Classifying and Comparing Fundraising Performance for Nonprofit Hospitals

By Erwin, Cathleen O. | Journal of Health and Human Services Administration, Summer 2013 | Go to article overview

Classifying and Comparing Fundraising Performance for Nonprofit Hospitals


Erwin, Cathleen O., Journal of Health and Human Services Administration


INTRODUCTION

As Pfeffer and Salancik (1978) stated simply, "The key to organizational survival is the ability to acquire and maintain resources (p. 2)." For the nonprofit organization (NPO), charitable contributions of time, money and materials are the defining source of revenue even though contributions may not be the principal or largest source of revenue (Moore, 2000). Smaller NPOs may rely upon donations to sustain their operations, while larger NPOs, such as universities and hospitals, typically use donations to enhance program offerings and to assist with capital projects among other uses. Among nonprofit hospitals, the strategic role of fundraising has become a more frequent topic of conversation for hospital executives and boards, with more hospitals considering charitable donations as "need to have" rather than "nice to have" (Haderlein, 2006a, 2006b) as a means for enhancing financial resources in an environment characterized by rising costs, shrinking reimbursements, and limited access to capital (Egger, 2000; Cleverley and Cleverley, 2005; Hall, 2005; Swayne, Duncan, and Ginter, 2006; McGinly, 2005, 2008).

Managing a NPO can be more difficult than running a profit-making organization (Drucker, 1978). For many nonprofits, fundraising is one of the most troublesome aspects of management (Oster, 1995). This is due in part to increasing competition among nonprofits (Kaplan, 2001), a lack of enthusiasm for fundraising among executive directors and board members (Oster, 1995), and the light it sheds on the struggle over the mission and future direction of the organization that is often exacerbated by the various stakeholder groups (Oster, 1995; Pfeffer and Salancik, 1974; Salamon, 1996). It is also difficult for nonprofit managers to determine how much of their resources should be allocated toward fund-raising activities (Thornton, 2006).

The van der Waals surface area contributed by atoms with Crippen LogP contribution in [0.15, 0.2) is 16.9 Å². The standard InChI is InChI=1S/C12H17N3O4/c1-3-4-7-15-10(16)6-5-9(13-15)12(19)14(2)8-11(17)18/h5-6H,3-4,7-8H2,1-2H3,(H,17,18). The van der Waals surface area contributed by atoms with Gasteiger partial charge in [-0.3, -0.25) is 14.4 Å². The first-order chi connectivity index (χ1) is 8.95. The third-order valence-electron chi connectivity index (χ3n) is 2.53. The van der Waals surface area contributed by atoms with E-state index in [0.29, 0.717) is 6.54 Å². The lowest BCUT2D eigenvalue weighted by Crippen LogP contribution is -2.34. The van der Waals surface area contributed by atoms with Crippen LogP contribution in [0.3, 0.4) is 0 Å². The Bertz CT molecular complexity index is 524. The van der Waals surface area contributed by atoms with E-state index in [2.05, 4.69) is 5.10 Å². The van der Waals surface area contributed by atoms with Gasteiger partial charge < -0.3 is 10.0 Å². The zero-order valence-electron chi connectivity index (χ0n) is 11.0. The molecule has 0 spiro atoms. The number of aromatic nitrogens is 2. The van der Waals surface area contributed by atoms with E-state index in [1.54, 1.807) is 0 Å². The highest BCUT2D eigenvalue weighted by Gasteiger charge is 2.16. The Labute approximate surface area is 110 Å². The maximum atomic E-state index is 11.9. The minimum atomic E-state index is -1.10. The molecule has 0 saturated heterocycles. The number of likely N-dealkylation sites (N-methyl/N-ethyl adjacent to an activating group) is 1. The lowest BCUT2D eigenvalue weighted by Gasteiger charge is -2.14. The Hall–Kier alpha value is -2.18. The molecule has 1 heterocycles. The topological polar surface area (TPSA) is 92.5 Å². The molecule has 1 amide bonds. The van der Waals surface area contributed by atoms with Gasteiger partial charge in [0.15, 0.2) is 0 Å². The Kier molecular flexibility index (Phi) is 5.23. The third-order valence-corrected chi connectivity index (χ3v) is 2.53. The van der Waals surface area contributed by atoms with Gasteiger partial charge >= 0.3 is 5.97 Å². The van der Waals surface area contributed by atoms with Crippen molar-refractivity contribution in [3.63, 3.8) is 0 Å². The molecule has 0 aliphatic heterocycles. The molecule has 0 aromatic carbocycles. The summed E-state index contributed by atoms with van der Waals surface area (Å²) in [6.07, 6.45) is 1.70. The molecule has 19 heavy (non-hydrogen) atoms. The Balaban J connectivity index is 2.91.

Fundraising is a management function unique to the NPO (Burlingame, 1997) that is seen by NPO chief executives as a crucial element of NPO management (Herman and Heimovics, 1989) and is a vibrant, innovative and highly professional industry (Andreoni, 1998). The use of fundraising staff is common, but much fundraising is still conducted by executive directors, volunteers and board members as well as by external entities like federated campaigns, support organizations and fundraising firms (Hager, Rooney, and Pollak, 2002). Researchers suggest that because of NPO heterogeneity, it is more useful to differentiate among different types of nonprofit organizations and to conduct comparisons within an organizational field among those that are similar in important ways (e.g., nonprofit hospitals) (Weber, 1994; Herman and Renz, 2008; Scott, 1995, 1987). For instance, Hager, Pollak, and Rooney (2001) found that organizations in different nonprofit sub-sectors had different overhead and fundraising efficiency suggesting that comparisons not be made across the nonprofit sector and that it is more useful to reduce the nonprofit sector to the sub-sectors.

Because industry and market averages are quite broad, identifying and comparing groups of organizations is useful for managers and scholars in strategy formulation and performance evaluation (Ketchen, Snow and Hoover, 2004; Marlin, Ritchie, and Geiger, 2009). This study proposes the use of organizational effectiveness and performance measures for fundraising to identify groups of nonprofit organizations as a method of classifying organizations for performance evaluation and benchmarking that can be more informative than commonly used characteristics such as organizational age and size. In essence, it will enable a comparison of "apples to apples" based on performance. Using cluster analysis, this study identifies performance groups of nonprofit hospitals and hospital foundations that are based on measures of productivity, efficiency and complexity, and develops a general profile for each cluster that can be utilized by practitioners for evaluating their organization and benchmarking with organizations with similar performance characteristics. …

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